The face is at the center of our identity, both as humans and as individuals. The human face exhibits a high degree of morphological variation, much of which is genetically encoded, as manifested by the high similarity of facial features in monozygotic twins and by familiar resemblances. Given the central role of the face in physical identity, communication and perception of beauty, craniofacial disorders—which account for a third of all human malformations—have not only huge medical implications but also devastating social consequences. And yet, we know little about molecular mechanisms that make our facial features unique, and when perturbed, lead to craniofacial disorders.
Researchers at Stanford University recently discovered that DNA sequence mutations associated with individual variation in facial morphology are located in regulatory switches, called enhancers, that control gene transcription in cranial neural crest cells (CNCCs), the main progenitor cell type for the developing human face. These mutations in enhancers are commonly present in human populations and lead to only subtle changes in dosage of the regulated genes. In contrast, in craniofacial diseases, it is the genes themselves that are mutated, often in a way that affects only one of the two gene copies present in each cell. As a result, the gene dosage is reduced by half, which is nonetheless sufficient to cause disease. The researchers found that the genes mutated in craniofacial disorders and affected by enhancer mutations in normal-range facial variation are enriched for a specific type of molecular function: They encode transcription factors. These observations suggest that small changes in transcription factor dosage are a prevalent mechanism by which facial variation arises in health and disease.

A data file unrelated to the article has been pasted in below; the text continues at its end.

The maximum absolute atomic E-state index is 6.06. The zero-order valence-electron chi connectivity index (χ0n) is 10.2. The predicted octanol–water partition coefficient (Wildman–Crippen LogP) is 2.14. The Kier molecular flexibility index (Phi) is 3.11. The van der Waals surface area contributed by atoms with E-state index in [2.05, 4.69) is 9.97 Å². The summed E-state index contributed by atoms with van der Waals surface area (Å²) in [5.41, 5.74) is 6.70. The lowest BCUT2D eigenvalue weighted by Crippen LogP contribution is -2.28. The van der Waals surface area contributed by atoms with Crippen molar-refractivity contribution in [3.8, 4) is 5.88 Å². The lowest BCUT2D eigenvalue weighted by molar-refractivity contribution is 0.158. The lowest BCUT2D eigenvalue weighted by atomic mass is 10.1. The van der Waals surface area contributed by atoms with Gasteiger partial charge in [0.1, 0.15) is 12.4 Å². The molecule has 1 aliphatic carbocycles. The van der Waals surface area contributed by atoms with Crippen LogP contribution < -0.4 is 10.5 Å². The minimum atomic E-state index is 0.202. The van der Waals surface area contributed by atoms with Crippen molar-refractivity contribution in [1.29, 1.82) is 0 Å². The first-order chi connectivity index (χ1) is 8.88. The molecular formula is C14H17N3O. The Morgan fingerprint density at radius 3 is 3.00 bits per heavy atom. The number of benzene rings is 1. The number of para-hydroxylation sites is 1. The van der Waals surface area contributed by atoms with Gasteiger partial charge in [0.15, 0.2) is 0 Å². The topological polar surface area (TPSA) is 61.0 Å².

The project Molecular and Cellular Basis for Building Individuality and Diversity of the Human Facial Form aims to understand how such small changes in transcription factor propagate through the regulatory networks and translate into differences in cellular behaviors and, ultimately, morphological diversity. The project investigators will develop tools to precisely regulate transcription factor dosage in two complementary systems: An in vitro human stem cell model that recapitulates CNCC formation and differentiation in the dish, and in vivo mouse models allowing for stage-specific transcription factor perturbation during mouse embryogenesis. Using these two systems, the researchers will employ diverse measurements and computational approaches to understand how transcription factor dosage affects enhancer activity, gene transcription, cellular behaviors of facial progenitors and facial shape. This integrated approach will provide a comprehensive view of mechanisms driving phenotypic variation of the face in health and disease at the molecular, cellular and morphological levels.
The Individuality and Diversity of the Human Facial Form project is being led by Joanna Wysocka at Stanford University, US.